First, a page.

By Carrie L., Director of Congressional and State Relations
March 22, 2013
Recently, two bills relating to kidney and organ transplants have been introduced in Congress. Senator Richard Durbin of Illinois and Senator Thad Cochran of Mississippi introduced the Comprehensive Immunosuppressive Drug Coverage for Kidney Transplant Patients Act of 2013 (S. 323) in the Senate and Congressman Michael Burgess and Congressman Ron Kind introduced a companion bill (H.R. 1325) in the House. If passed, these bills will extend Medicare immunosuppressive drug coverage for kidney transplant patients under 65 years old for the life of the graft. Under current law, Medicare beneficiaries who are under 65, and therefore only eligible for Medicare due to their ESRD diagnosis, lose Medicare coverage 3 years after their transplant. Without the immunosuppressive drugs, the body will reject the transplant and a patient must go back on dialysis. Currently, these drugs cost about $24,000 a year while dialysis costs almost $86,000. This means it costs Medicare an additional $62,000 per year per patient that loses drug coverage. . DPC fully supports this bill and will be working diligently with its cosponsors and with our partners in the kidney community to get it passed.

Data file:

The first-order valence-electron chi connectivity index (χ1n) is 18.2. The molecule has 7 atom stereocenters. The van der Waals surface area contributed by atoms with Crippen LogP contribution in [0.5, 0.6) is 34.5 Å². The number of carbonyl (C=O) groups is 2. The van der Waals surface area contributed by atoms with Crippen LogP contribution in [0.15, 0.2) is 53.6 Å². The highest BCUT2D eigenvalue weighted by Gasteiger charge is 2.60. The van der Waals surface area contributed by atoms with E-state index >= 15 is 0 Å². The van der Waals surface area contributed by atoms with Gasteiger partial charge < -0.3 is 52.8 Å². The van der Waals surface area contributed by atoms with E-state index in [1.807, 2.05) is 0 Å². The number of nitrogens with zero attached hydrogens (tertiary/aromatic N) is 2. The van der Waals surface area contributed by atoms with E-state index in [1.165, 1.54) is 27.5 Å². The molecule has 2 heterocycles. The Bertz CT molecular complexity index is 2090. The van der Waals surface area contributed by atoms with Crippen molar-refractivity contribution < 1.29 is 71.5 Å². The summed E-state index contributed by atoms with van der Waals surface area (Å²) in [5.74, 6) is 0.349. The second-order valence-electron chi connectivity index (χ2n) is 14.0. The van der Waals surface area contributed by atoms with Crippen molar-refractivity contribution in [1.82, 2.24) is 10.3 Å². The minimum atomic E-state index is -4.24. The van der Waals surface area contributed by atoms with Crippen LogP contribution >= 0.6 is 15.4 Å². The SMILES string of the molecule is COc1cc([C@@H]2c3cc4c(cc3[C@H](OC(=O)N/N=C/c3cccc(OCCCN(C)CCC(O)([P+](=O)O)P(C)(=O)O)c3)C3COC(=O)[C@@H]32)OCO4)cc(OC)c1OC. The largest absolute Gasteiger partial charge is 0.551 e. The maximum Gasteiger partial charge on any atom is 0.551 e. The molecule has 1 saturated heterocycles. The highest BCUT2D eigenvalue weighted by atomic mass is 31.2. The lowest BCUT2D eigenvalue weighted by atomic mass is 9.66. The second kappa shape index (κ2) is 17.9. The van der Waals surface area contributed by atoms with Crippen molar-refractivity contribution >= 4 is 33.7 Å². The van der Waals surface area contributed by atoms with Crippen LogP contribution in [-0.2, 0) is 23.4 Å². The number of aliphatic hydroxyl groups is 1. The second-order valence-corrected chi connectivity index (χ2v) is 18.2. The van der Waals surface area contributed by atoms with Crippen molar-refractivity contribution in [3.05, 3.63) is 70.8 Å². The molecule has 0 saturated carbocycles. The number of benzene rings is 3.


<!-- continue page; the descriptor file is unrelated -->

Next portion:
Additionally in February, the HIV Organ Policy Equity (HOPE) Act was introduced in both the House of Representatives and Senate. The HOPE Act allows for the study of the safety and effectiveness of organ transplants from HIV-positive deceased donors to HIV-positive recipients. The act doesn’t make this type of donation possible, but allows researchers to determine if this is safe and effective. If studies find these transplants safe and effective, this procedure has the potential to lower waiting time on organ transplant lists for all patients, as experts estimate that an additional 500 organs each year could be available for transplantation. Congresswoman Lois Capps (CA-24) is the lead sponsor in the House and Senators Barbara Boxer (CA) and Tom Coburn (OK) are leading the charge in the Senate.
For some great news, the HOPE Act was passed out of the Senate Health, Education, Labor and Pensions (HELP) committee and positively recommended to the full Senate in March, the first step towards passage! DPC thanks all of these Members of Congress for their support of kidney patients across the country.
These bills have the potential to increase access to transplants for all kidney patients on the waiting lists. DPC and the kidney community will be working hard to garner as much support for these bills as possible and to get them passed into law!